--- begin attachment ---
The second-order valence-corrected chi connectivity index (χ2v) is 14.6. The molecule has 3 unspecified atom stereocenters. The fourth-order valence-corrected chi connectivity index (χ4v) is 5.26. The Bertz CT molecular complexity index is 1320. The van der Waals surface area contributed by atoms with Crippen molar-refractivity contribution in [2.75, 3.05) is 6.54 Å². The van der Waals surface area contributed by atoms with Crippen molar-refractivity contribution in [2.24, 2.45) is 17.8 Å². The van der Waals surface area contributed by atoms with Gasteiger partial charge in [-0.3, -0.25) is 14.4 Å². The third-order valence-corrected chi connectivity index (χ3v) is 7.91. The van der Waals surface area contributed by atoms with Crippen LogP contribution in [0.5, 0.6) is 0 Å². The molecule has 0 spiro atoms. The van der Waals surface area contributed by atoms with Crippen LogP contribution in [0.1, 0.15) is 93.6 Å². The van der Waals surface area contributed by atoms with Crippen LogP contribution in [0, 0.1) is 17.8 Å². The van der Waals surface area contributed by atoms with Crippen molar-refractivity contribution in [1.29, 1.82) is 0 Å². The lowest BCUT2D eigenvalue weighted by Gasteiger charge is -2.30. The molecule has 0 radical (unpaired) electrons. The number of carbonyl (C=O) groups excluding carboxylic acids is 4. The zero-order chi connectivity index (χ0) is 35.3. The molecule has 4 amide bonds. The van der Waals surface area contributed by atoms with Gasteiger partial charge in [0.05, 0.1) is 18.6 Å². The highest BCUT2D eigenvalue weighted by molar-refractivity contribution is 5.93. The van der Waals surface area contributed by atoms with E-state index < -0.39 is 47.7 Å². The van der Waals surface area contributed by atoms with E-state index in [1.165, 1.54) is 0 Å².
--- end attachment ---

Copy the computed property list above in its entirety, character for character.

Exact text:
The second-order valence-corrected chi connectivity index (χ2v) is 14.6. The molecule has 3 unspecified atom stereocenters. The fourth-order valence-corrected chi connectivity index (χ4v) is 5.26. The Bertz CT molecular complexity index is 1320. The van der Waals surface area contributed by atoms with Crippen molar-refractivity contribution in [2.75, 3.05) is 6.54 Å². The van der Waals surface area contributed by atoms with Crippen molar-refractivity contribution in [2.24, 2.45) is 17.8 Å². The van der Waals surface area contributed by atoms with Gasteiger partial charge in [-0.3, -0.25) is 14.4 Å². The third-order valence-corrected chi connectivity index (χ3v) is 7.91. The van der Waals surface area contributed by atoms with Crippen LogP contribution in [0.5, 0.6) is 0 Å². The molecule has 0 spiro atoms. The van der Waals surface area contributed by atoms with Crippen LogP contribution in [0.1, 0.15) is 93.6 Å². The van der Waals surface area contributed by atoms with Crippen LogP contribution in [0, 0.1) is 17.8 Å². The van der Waals surface area contributed by atoms with Crippen molar-refractivity contribution in [1.29, 1.82) is 0 Å². The lowest BCUT2D eigenvalue weighted by Gasteiger charge is -2.30. The molecule has 0 radical (unpaired) electrons. The number of carbonyl (C=O) groups excluding carboxylic acids is 4. The zero-order chi connectivity index (χ0) is 35.3. The molecule has 4 amide bonds. The van der Waals surface area contributed by atoms with Gasteiger partial charge in [0.05, 0.1) is 18.6 Å². The highest BCUT2D eigenvalue weighted by molar-refractivity contribution is 5.93. The van der Waals surface area contributed by atoms with E-state index < -0.39 is 47.7 Å². The van der Waals surface area contributed by atoms with E-state index in [1.165, 1.54) is 0 Å².